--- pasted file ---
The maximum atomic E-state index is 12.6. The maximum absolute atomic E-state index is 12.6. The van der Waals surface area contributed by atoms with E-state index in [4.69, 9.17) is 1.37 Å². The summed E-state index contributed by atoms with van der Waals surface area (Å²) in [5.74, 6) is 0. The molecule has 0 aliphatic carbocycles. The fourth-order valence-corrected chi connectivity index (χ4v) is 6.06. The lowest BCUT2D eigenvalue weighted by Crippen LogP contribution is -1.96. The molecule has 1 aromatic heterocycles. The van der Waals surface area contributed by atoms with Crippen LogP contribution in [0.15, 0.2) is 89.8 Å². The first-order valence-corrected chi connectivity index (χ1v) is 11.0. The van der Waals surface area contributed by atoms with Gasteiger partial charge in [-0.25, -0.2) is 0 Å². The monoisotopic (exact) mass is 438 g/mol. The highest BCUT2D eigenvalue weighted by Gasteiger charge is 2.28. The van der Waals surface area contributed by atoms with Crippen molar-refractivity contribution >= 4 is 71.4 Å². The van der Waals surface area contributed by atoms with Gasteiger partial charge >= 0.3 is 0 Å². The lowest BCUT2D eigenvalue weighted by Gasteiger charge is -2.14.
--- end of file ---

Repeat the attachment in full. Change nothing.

The maximum atomic E-state index is 12.6. The maximum absolute atomic E-state index is 12.6. The van der Waals surface area contributed by atoms with E-state index in [4.69, 9.17) is 1.37 Å². The summed E-state index contributed by atoms with van der Waals surface area (Å²) in [5.74, 6) is 0. The molecule has 0 aliphatic carbocycles. The fourth-order valence-corrected chi connectivity index (χ4v) is 6.06. The lowest BCUT2D eigenvalue weighted by Crippen LogP contribution is -1.96. The molecule has 1 aromatic heterocycles. The van der Waals surface area contributed by atoms with Crippen LogP contribution in [0.15, 0.2) is 89.8 Å². The first-order valence-corrected chi connectivity index (χ1v) is 11.0. The van der Waals surface area contributed by atoms with Gasteiger partial charge in [-0.25, -0.2) is 0 Å². The monoisotopic (exact) mass is 438 g/mol. The highest BCUT2D eigenvalue weighted by Gasteiger charge is 2.28. The van der Waals surface area contributed by atoms with Crippen molar-refractivity contribution >= 4 is 71.4 Å². The van der Waals surface area contributed by atoms with Gasteiger partial charge >= 0.3 is 0 Å². The lowest BCUT2D eigenvalue weighted by Gasteiger charge is -2.14.